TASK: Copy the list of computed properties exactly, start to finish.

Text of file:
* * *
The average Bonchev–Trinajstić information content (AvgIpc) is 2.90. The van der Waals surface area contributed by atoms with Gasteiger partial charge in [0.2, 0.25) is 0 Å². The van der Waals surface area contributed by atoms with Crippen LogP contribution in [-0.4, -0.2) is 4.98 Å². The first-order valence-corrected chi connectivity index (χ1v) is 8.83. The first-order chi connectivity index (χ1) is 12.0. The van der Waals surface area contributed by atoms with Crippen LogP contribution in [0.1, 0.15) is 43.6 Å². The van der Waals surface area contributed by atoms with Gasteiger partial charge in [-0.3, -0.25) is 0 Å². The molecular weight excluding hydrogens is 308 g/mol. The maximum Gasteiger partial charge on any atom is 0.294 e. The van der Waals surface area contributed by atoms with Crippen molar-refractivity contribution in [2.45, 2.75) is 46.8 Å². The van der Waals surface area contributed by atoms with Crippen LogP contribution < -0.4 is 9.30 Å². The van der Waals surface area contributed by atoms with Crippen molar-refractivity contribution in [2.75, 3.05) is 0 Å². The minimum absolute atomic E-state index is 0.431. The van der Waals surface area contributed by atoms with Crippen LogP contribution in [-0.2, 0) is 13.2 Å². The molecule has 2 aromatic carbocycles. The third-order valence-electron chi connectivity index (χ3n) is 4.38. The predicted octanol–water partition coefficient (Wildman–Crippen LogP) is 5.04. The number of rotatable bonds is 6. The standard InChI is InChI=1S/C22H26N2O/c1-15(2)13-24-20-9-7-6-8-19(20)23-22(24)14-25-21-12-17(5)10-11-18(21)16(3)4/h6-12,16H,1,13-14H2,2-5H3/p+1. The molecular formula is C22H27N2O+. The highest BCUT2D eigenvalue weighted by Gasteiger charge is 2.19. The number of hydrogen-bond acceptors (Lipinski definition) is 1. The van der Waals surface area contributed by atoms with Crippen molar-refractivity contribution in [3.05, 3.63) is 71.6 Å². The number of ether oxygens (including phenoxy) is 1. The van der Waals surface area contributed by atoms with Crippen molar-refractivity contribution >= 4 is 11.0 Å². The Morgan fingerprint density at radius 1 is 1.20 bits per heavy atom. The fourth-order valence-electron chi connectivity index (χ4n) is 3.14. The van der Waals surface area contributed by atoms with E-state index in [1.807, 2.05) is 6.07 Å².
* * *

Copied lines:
The average Bonchev–Trinajstić information content (AvgIpc) is 2.90. The van der Waals surface area contributed by atoms with Gasteiger partial charge in [0.2, 0.25) is 0 Å². The van der Waals surface area contributed by atoms with Crippen LogP contribution in [-0.4, -0.2) is 4.98 Å². The first-order valence-corrected chi connectivity index (χ1v) is 8.83. The first-order chi connectivity index (χ1) is 12.0. The van der Waals surface area contributed by atoms with Crippen LogP contribution in [0.1, 0.15) is 43.6 Å². The van der Waals surface area contributed by atoms with Gasteiger partial charge in [-0.3, -0.25) is 0 Å². The molecular weight excluding hydrogens is 308 g/mol. The maximum Gasteiger partial charge on any atom is 0.294 e. The van der Waals surface area contributed by atoms with Crippen molar-refractivity contribution in [2.45, 2.75) is 46.8 Å². The van der Waals surface area contributed by atoms with Crippen LogP contribution < -0.4 is 9.30 Å². The van der Waals surface area contributed by atoms with Crippen molar-refractivity contribution in [2.75, 3.05) is 0 Å². The minimum absolute atomic E-state index is 0.431. The van der Waals surface area contributed by atoms with Crippen LogP contribution in [-0.2, 0) is 13.2 Å². The molecule has 2 aromatic carbocycles. The third-order valence-electron chi connectivity index (χ3n) is 4.38. The predicted octanol–water partition coefficient (Wildman–Crippen LogP) is 5.04. The number of rotatable bonds is 6. The standard InChI is InChI=1S/C22H26N2O/c1-15(2)13-24-20-9-7-6-8-19(20)23-22(24)14-25-21-12-17(5)10-11-18(21)16(3)4/h6-12,16H,1,13-14H2,2-5H3/p+1. The molecular formula is C22H27N2O+. The highest BCUT2D eigenvalue weighted by Gasteiger charge is 2.19. The number of hydrogen-bond acceptors (Lipinski definition) is 1. The van der Waals surface area contributed by atoms with Crippen molar-refractivity contribution in [3.05, 3.63) is 71.6 Å². The number of ether oxygens (including phenoxy) is 1. The van der Waals surface area contributed by atoms with Crippen molar-refractivity contribution >= 4 is 11.0 Å². The Morgan fingerprint density at radius 1 is 1.20 bits per heavy atom. The fourth-order valence-electron chi connectivity index (χ4n) is 3.14. The van der Waals surface area contributed by atoms with E-state index in [1.807, 2.05) is 6.07 Å².